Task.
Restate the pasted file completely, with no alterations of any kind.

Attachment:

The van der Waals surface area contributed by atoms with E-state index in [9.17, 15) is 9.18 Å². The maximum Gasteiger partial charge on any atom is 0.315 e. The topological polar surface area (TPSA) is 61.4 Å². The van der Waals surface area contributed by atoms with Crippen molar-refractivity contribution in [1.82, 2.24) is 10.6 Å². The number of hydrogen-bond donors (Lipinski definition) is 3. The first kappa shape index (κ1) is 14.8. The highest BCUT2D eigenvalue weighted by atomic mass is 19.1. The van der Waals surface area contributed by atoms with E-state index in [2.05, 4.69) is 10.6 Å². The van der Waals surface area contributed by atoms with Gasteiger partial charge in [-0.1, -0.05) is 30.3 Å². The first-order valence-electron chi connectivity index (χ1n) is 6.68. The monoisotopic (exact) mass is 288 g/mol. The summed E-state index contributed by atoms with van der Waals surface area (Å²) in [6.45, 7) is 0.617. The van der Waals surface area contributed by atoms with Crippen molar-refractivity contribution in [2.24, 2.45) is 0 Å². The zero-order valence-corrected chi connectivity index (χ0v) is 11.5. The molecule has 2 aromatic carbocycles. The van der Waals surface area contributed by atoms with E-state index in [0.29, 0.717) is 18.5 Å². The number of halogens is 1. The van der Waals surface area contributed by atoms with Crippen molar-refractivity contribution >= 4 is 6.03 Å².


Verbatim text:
The van der Waals surface area contributed by atoms with E-state index in [9.17, 15) is 9.18 Å². The maximum Gasteiger partial charge on any atom is 0.315 e. The topological polar surface area (TPSA) is 61.4 Å². The van der Waals surface area contributed by atoms with Crippen molar-refractivity contribution in [1.82, 2.24) is 10.6 Å². The number of hydrogen-bond donors (Lipinski definition) is 3. The first kappa shape index (κ1) is 14.8. The highest BCUT2D eigenvalue weighted by atomic mass is 19.1. The van der Waals surface area contributed by atoms with E-state index in [2.05, 4.69) is 10.6 Å². The van der Waals surface area contributed by atoms with Gasteiger partial charge in [-0.1, -0.05) is 30.3 Å². The first-order valence-electron chi connectivity index (χ1n) is 6.68. The monoisotopic (exact) mass is 288 g/mol. The summed E-state index contributed by atoms with van der Waals surface area (Å²) in [6.45, 7) is 0.617. The van der Waals surface area contributed by atoms with Crippen molar-refractivity contribution in [2.24, 2.45) is 0 Å². The zero-order valence-corrected chi connectivity index (χ0v) is 11.5. The molecule has 2 aromatic carbocycles. The van der Waals surface area contributed by atoms with E-state index in [0.29, 0.717) is 18.5 Å². The number of halogens is 1. The van der Waals surface area contributed by atoms with Crippen molar-refractivity contribution >= 4 is 6.03 Å².